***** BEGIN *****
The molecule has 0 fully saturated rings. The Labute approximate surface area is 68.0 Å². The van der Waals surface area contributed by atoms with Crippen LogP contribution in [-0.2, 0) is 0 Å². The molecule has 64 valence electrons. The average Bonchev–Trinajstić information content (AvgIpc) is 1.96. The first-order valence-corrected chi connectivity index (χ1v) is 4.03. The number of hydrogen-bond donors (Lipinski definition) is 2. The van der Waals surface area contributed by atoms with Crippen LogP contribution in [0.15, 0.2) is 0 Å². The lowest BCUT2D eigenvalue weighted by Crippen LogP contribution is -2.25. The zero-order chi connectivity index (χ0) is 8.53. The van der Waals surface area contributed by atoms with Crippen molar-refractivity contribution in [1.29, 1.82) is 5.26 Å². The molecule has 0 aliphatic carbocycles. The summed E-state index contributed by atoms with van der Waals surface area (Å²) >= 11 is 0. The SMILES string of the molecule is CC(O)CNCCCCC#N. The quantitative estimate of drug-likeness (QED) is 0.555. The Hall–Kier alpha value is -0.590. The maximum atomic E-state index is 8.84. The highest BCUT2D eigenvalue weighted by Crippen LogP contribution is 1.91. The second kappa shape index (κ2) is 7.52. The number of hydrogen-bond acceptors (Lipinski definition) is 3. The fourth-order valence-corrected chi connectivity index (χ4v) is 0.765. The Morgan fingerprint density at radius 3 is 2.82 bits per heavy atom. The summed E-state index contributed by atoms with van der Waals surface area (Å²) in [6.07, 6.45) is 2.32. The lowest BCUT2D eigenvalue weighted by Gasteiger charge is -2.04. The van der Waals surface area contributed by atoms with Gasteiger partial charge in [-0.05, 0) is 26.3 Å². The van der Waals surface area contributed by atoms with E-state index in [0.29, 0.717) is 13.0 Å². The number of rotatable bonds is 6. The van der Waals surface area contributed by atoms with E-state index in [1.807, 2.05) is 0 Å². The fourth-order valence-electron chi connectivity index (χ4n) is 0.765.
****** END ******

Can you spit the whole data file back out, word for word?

The molecule has 0 fully saturated rings. The Labute approximate surface area is 68.0 Å². The van der Waals surface area contributed by atoms with Crippen LogP contribution in [-0.2, 0) is 0 Å². The molecule has 64 valence electrons. The average Bonchev–Trinajstić information content (AvgIpc) is 1.96. The first-order valence-corrected chi connectivity index (χ1v) is 4.03. The number of hydrogen-bond donors (Lipinski definition) is 2. The van der Waals surface area contributed by atoms with Crippen LogP contribution in [0.15, 0.2) is 0 Å². The lowest BCUT2D eigenvalue weighted by Crippen LogP contribution is -2.25. The zero-order chi connectivity index (χ0) is 8.53. The van der Waals surface area contributed by atoms with Crippen molar-refractivity contribution in [1.29, 1.82) is 5.26 Å². The molecule has 0 aliphatic carbocycles. The summed E-state index contributed by atoms with van der Waals surface area (Å²) >= 11 is 0. The SMILES string of the molecule is CC(O)CNCCCCC#N. The quantitative estimate of drug-likeness (QED) is 0.555. The Hall–Kier alpha value is -0.590. The maximum atomic E-state index is 8.84. The highest BCUT2D eigenvalue weighted by Crippen LogP contribution is 1.91. The second kappa shape index (κ2) is 7.52. The number of hydrogen-bond acceptors (Lipinski definition) is 3. The fourth-order valence-corrected chi connectivity index (χ4v) is 0.765. The Morgan fingerprint density at radius 3 is 2.82 bits per heavy atom. The summed E-state index contributed by atoms with van der Waals surface area (Å²) in [6.07, 6.45) is 2.32. The lowest BCUT2D eigenvalue weighted by Gasteiger charge is -2.04. The van der Waals surface area contributed by atoms with Gasteiger partial charge in [-0.05, 0) is 26.3 Å². The van der Waals surface area contributed by atoms with E-state index in [0.29, 0.717) is 13.0 Å². The number of rotatable bonds is 6. The van der Waals surface area contributed by atoms with E-state index in [1.807, 2.05) is 0 Å². The fourth-order valence-electron chi connectivity index (χ4n) is 0.765.